Where the evidence in a workmen's compensation case demands a finding that job-connected duties of lifting, stooping and bending combined with a pre-existing congenital infirmity to result in temporary total disability of the employee-claimant for a period of time, including hospitalization, his loss of time and medical expenses are compensable although the disability was gradually progressive, the date of the accident being considered as the date on which the disability manifests itself.
In the claimant's case the defect was asymptomatic until he started working as a welder for Ford Motor Company at a job requiring much stooping, lifting and bending for long periods of time in awkward positions. This type of work is too much for a person with this type of dorsal weakness. The claimant's back began to pain him and continued to grow worse until, after five months, he became disabled and he was forced to quit and seek medical attention, was placed on medical leave in January 1968, and received treatment. He was released for work not involving heavy lifting the following July and was placed in what was classified as a lighter job, but he was still required to pick up 85 pound objects, the back pain continued to increase again, and he left in September. He obtained a job with the United States Post Office two days later. He has retained this job although his back still pains him to some extent. Work that requires a person to bend and stay in a stooped position during an eight-to ten-hour day can and usually does aggravate the condition. No physiological changes have occurred which can be objectively shown by x-ray.
Thomas requested a hearing, after which the hearing director of the Board of Workmen's Compensation entered an award finding that "claimant did not suffer an accident and injury within the meaning of the Act, nor did he suffer aggravation of a pre-existing injury, since there was no injury." On appeal the full board affirmed, amending the findings to further state: "Claimant was engaged in a job which he was not physically able to perform, showed no damage to his back caused by his job, and the only symptom which he has shown is that of pain which resulted from performing work which he was not physically equipped to perform due to a pre-existing congenital deformity." The appeal is from the judgment of affirmance of a judge of the Superior Court of Fulton County.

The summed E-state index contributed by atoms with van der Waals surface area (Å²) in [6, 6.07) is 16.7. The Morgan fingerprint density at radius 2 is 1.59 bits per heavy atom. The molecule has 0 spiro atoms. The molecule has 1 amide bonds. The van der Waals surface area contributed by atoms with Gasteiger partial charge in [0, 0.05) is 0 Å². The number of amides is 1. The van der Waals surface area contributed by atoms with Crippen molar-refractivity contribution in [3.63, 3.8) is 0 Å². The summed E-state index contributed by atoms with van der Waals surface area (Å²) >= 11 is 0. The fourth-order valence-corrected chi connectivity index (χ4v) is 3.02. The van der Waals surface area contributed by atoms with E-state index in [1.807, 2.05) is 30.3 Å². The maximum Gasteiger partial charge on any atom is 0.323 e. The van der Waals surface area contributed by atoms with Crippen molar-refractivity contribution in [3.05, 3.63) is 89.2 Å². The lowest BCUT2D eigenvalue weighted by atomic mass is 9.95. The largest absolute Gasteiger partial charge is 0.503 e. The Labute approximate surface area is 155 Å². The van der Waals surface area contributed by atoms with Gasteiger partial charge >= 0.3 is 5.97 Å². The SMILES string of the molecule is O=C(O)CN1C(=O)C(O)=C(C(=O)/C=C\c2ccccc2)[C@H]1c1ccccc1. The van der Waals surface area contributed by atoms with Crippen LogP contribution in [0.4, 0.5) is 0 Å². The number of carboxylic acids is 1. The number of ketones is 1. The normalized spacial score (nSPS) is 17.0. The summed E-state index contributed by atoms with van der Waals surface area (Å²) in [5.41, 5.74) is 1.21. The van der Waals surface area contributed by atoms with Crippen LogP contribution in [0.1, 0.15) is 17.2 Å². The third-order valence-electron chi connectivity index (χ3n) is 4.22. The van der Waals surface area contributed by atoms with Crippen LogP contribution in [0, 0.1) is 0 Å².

Loss of employment time due to back trouble, perhaps because it may arise from so many varied conditions, frequently faces tough sledding before workmen's compensation tribunals. Where there is ascertainable physiological change as in cases of herniated disc, the end result may be proved by circumstantial evidence and constitutes an "accident" although the erosion which eventually produces the disability occurs imperceptibly over a period of time. Ideal Mut. Ins. Co. v. Ray, 92 Ga. App. 273 (88 SE2d 428)
. Contradictory evidence authorized the denial of compensation in Phillips v. Royal Indem. Co., 93 Ga. App. 263 (91 SE2d 304)
and the claimant was impeached in Grooms v. Pacific Employers Ins. Co., 94 Ga. App. 865 (96 SE2d 525)
. The grant of compensation was affirmed in Employers Mut. &c. Ins. Co. v. Dyer, 108 Ga. App. 623 (134 SE2d 49)
where a ruptured disc necessarily entailing partial disability was shown although permanent disability resulted from a non job-connected accident. In Hartford Acc. &c. Co. v. Ledford, 116 Ga. App. 402 (157 SE2d 318)
an award finding generally against the claimant was held to have been erroneously reversed on appeal to the superior court, but again the question resolved itself around the weight to be given to specific testimony. In Fireman's Fund Ins. Co. v. New, 110 Ga. App. 596 (139 SE2d 343)
, where a fall induced adverse symptoms although the claimant's back would probably have eventually resulted in arthritic disability in any event, the board's award in favor of the claimant was affirmed. And in Hollifield v. Croft Chenille Co., 90 Ga. App. 594 (83 SE2d 584)
the employee fell, and the testimony demanded a finding that her subsequent back disability was due to no other cause although she sustained no injury ascertainable objectively, as by x-ray.
It is also well settled that where a disability results which is objectively physiologically ascertainable, it is compensable although the onset of disability is imperceptible from day to day, and there is no one "accident" at a specifiable time and place to which the result may be attributable. Shipman v. Employers Mut. Liab. Ins. Co., 105 Ga. App. 487 (125 SE2d 72)
Taking these last two propositions as applicable law, and accepting as true the finding of fact that claimant was in fact disabled during the period he was on medical leave, and that this physical disability resulted from an attempt to do work which in his physical condition it was impossible to do, we must hold that the disability was an industrial accident within the meaning of the law.
Judgment reversed with direction that the case be remanded to the Board of Workmen's Compensation for disposition not inconsistent with what is held herein. Bell, C. J., and Pannell, J., concur.